Date of Award

Summer 8-7-2012

Degree Type

Dissertation

Degree Name

Doctor of Philosophy (PhD)

Department

Counseling and Psychological Services

First Advisor

Jeffrey S. Ashby

Second Advisor

Roger O. Weed

Third Advisor

Gregory Brack

Fourth Advisor

Lawrence Pick

Abstract

The multidimensional construct of perfectionism is well studied as it relates to coping with stress and burnout (Flett & Hewitt, 2002). Bontempo and Napier (2011) identify the personality trait of conscientiousness, which includes perfectionistic traits, as beneficial to an interpreter’s job performance. In contrast, several studies suggest that constructs related to maladaptive perfectionistic traits play a role in the development of burnout among interpreters, although perfectionism has not been explicitly identified or used as a research variable (Qin, Marshall, Mozrall, & Marschark, 2008). These studies identify key components of both adaptive and maladaptive perfectionism in the assessment of stress-related outcomes, thereby laying the groundwork for a more focused study on the particular role of perfectionism among interpreters who experience burnout.

The multidimensional construct of perfectionism is well studied as it relates to coping with stress and burnout (Flett & Hewitt, 2002). Bontempo and Napier (2011) identify the personality trait of conscientiousness, which includes perfectionistic traits, as beneficial to an interpreter’s job performance. In contrast, several studies suggest that constructs related to maladaptive perfectionistic traits play a role in the development of burnout among interpreters, although perfectionism has not been explicitly identified or used as a research variable (Qin, Marshall, Mozrall, & Marschark, 2008). These studies identify key components of both adaptive and maladaptive perfectionism in the assessment of stress-related outcomes, thereby laying the groundwork for a more focused study on the particular role of perfectionism among interpreters who experience burnout.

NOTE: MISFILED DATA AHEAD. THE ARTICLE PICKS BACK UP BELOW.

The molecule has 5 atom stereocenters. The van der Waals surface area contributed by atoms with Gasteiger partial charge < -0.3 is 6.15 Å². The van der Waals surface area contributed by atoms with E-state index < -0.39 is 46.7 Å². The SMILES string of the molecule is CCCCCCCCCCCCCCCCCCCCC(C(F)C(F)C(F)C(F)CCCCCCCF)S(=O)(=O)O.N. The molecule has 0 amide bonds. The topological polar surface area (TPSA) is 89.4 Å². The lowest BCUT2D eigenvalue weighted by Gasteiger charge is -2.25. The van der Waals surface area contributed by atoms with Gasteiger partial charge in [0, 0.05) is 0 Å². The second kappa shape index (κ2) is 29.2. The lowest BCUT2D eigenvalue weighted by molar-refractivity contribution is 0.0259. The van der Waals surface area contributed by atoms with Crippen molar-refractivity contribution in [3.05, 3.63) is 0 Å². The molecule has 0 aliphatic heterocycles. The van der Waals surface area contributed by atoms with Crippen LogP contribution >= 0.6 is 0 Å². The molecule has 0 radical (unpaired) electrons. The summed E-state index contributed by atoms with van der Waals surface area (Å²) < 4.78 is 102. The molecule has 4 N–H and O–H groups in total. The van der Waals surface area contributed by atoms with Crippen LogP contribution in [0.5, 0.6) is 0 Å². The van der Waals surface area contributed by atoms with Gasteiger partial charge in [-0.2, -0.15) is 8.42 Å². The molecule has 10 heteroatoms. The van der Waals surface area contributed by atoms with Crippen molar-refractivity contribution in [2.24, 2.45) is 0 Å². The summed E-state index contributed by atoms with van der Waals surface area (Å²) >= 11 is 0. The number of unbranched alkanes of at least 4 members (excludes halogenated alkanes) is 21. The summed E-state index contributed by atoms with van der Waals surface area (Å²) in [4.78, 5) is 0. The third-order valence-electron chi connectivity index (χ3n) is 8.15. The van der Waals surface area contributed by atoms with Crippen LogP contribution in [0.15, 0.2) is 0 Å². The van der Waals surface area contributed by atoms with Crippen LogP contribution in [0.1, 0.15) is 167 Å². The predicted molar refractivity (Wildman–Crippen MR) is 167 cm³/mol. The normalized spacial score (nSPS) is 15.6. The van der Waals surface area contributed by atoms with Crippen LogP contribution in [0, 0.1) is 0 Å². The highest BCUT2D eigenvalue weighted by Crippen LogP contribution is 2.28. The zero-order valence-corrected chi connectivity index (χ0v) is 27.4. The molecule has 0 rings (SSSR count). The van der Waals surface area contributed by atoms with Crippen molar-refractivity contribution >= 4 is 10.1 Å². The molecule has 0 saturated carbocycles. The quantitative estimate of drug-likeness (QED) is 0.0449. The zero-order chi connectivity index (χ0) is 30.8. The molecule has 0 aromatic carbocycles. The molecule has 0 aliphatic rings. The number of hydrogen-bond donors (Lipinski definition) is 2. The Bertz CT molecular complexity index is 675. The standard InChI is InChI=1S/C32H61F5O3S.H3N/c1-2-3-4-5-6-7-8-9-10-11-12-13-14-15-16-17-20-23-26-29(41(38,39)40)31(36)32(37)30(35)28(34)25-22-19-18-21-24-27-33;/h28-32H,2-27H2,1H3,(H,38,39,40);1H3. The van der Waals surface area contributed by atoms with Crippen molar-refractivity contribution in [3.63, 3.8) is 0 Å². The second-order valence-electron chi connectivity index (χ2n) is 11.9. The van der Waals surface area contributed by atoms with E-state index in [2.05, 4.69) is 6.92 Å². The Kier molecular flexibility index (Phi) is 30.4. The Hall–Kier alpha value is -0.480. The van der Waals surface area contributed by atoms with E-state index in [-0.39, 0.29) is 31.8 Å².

The current study evaluated the relationship between perfectionism, stress, coping resources and burnout in a sample of sign language interpreters. The results provided support for the mediating role of stress in the association of maladaptive perfectionism and burnout within a sign language interpreting sample. Coping resources did not serve as a moderator between perfectionism variables and burnout or a moderated mediator between perfectionism variables and perceived stress. The implications of these findings for sign language interpreters are discussed.

The current study evaluated the relationship between perfectionism, stress, coping resources and burnout in a sample of sign language interpreters. The results provided support for the mediating role of stress in the association of maladaptive perfectionism and burnout within a sign language interpreting sample. Coping resources did not serve as a moderator between perfectionism variables and burnout or a moderated mediator between perfectionism variables and perceived stress. The implications of these findings for sign language interpreters are discussed.

Share

COinS